The Ag Sales Person

The Ag Sales Person
by Frank Lee

Here is an anomaly. They sell some of the most sophisticated equipment in the world. Combine technology is more advanced than some of the astrophysical equipment with which it interacts.

Yet it’s being sold by a sales person with often no more than a high school diploma to a farmer who grew up mistrusting anything that has more buttons than his telephone.

This imbalance is dangerous because eventually one of them will have to rise to the level of sophistication of the equipment so the farmer can derive full value from this equipment.

Here’s the problem. If the farmer gets there first – and my bets are on the farmer – then the situation will arise where the farmer no longer needs the Ag sales person and may prefer not to deal with him at all. This means the very existence of an Ag sales person may be in jeopardy.

Does this worry the present Ag sales person? No. He is making no attempt to raise his level of sophistication, clinging instead to outdated beliefs. Even his selling methods are outdated. He is very lucky that his customer still depends on him at all. He defaults responsibility for his professional improvement to his managers.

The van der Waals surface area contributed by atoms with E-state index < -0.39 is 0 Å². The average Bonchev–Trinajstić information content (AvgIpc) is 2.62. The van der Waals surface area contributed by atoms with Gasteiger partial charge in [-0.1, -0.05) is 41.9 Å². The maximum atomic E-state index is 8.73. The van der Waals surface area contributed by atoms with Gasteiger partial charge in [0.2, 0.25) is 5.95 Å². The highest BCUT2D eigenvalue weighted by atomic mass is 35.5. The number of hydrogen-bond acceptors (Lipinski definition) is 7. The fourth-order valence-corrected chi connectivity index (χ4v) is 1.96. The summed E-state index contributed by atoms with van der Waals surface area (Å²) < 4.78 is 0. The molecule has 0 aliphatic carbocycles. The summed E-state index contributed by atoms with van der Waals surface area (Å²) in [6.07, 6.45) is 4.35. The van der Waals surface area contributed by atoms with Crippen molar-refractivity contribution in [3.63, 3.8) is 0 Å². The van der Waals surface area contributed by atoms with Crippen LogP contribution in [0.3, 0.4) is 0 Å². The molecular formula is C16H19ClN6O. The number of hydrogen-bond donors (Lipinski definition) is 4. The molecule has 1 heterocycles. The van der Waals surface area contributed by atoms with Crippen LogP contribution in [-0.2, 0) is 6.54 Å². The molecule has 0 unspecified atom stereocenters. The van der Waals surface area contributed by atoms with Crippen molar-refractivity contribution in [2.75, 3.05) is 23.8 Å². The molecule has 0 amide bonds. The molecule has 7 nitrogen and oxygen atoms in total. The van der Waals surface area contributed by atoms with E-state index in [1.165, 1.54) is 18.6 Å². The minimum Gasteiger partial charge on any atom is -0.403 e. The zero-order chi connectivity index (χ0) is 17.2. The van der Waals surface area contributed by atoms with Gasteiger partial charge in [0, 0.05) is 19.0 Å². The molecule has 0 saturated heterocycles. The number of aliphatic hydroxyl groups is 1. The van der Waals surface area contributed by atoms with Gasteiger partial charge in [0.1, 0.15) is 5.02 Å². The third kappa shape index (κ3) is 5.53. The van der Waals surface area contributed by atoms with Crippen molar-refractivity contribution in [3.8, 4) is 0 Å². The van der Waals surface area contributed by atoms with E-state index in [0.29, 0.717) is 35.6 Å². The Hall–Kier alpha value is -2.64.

One of my clients asked me a question that dealers should be asking: “How can we make our sales people more valuable to our customers?”

Now is the time to ask and answer this question. The opportunity to deal with this question diminishes with every day that passes.

Customer Satisfaction

Good sales people know that the best way to get customer satisfaction is to build follow-up into their presentations and sales. They establish and limit expectations and then over-deliver. Customer satisfaction starts before the sale is made.

Most Ag sales people are not even present when a $100,000 + piece of equipment is delivered to the farm. They rely on the setup person to do their job for them. This is extremely dangerous . Technicians don’t see themselves as salespeople and have a tough time when you ask them to try to sell anything, even more service.

There may be two keys to customer satisfaction – better pre-emptive work by the sales people and better salesmanship by the Aftermarket people.

Fortunately, there are a growing number of Ag sales people who have already seen the writing on the wall and are doing something about it. Funny, these are the same Ag sales people who have always done better than their competitors.